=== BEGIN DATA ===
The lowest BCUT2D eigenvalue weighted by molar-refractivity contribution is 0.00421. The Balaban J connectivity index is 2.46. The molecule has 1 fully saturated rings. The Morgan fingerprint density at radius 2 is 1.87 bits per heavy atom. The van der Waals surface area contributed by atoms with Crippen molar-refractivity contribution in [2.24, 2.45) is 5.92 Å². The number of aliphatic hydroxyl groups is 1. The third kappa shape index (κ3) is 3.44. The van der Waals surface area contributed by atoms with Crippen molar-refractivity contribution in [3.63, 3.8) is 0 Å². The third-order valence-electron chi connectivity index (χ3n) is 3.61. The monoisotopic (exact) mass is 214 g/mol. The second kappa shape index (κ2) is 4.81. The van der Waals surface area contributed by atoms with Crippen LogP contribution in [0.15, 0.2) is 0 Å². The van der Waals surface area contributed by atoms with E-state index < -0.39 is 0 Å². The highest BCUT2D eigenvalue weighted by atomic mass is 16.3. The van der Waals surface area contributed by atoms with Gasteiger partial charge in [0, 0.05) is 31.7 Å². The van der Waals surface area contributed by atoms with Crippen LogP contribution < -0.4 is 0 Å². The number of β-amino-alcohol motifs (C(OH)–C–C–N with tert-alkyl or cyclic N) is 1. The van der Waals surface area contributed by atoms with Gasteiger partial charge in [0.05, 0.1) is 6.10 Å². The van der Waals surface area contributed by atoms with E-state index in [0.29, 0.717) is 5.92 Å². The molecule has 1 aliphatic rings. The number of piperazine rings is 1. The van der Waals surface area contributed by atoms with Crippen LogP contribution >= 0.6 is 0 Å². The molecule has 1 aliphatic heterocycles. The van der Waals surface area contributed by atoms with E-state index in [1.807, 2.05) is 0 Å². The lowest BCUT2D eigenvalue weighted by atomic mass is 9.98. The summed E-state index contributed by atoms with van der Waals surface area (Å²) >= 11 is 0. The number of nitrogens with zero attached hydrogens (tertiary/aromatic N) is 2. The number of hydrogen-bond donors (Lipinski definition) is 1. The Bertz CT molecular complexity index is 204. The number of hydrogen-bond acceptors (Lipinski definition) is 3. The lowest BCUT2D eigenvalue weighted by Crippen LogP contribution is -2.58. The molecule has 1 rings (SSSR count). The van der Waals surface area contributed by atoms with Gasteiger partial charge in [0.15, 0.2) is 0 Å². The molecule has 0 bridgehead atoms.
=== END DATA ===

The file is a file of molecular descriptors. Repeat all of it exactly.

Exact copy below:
The lowest BCUT2D eigenvalue weighted by molar-refractivity contribution is 0.00421. The Balaban J connectivity index is 2.46. The molecule has 1 fully saturated rings. The Morgan fingerprint density at radius 2 is 1.87 bits per heavy atom. The van der Waals surface area contributed by atoms with Crippen molar-refractivity contribution in [2.24, 2.45) is 5.92 Å². The number of aliphatic hydroxyl groups is 1. The third kappa shape index (κ3) is 3.44. The van der Waals surface area contributed by atoms with Crippen molar-refractivity contribution in [3.63, 3.8) is 0 Å². The third-order valence-electron chi connectivity index (χ3n) is 3.61. The monoisotopic (exact) mass is 214 g/mol. The second kappa shape index (κ2) is 4.81. The van der Waals surface area contributed by atoms with Crippen LogP contribution in [0.15, 0.2) is 0 Å². The van der Waals surface area contributed by atoms with E-state index < -0.39 is 0 Å². The highest BCUT2D eigenvalue weighted by atomic mass is 16.3. The van der Waals surface area contributed by atoms with Gasteiger partial charge in [0, 0.05) is 31.7 Å². The van der Waals surface area contributed by atoms with Crippen LogP contribution < -0.4 is 0 Å². The number of β-amino-alcohol motifs (C(OH)–C–C–N with tert-alkyl or cyclic N) is 1. The van der Waals surface area contributed by atoms with Gasteiger partial charge in [0.05, 0.1) is 6.10 Å². The van der Waals surface area contributed by atoms with E-state index in [0.29, 0.717) is 5.92 Å². The molecule has 1 aliphatic rings. The number of piperazine rings is 1. The van der Waals surface area contributed by atoms with Crippen LogP contribution >= 0.6 is 0 Å². The molecule has 1 aliphatic heterocycles. The van der Waals surface area contributed by atoms with E-state index in [1.807, 2.05) is 0 Å². The lowest BCUT2D eigenvalue weighted by atomic mass is 9.98. The summed E-state index contributed by atoms with van der Waals surface area (Å²) >= 11 is 0. The number of nitrogens with zero attached hydrogens (tertiary/aromatic N) is 2. The number of hydrogen-bond donors (Lipinski definition) is 1. The Bertz CT molecular complexity index is 204. The number of hydrogen-bond acceptors (Lipinski definition) is 3. The lowest BCUT2D eigenvalue weighted by Crippen LogP contribution is -2.58. The molecule has 1 rings (SSSR count). The van der Waals surface area contributed by atoms with Gasteiger partial charge in [0.15, 0.2) is 0 Å². The molecule has 0 bridgehead atoms.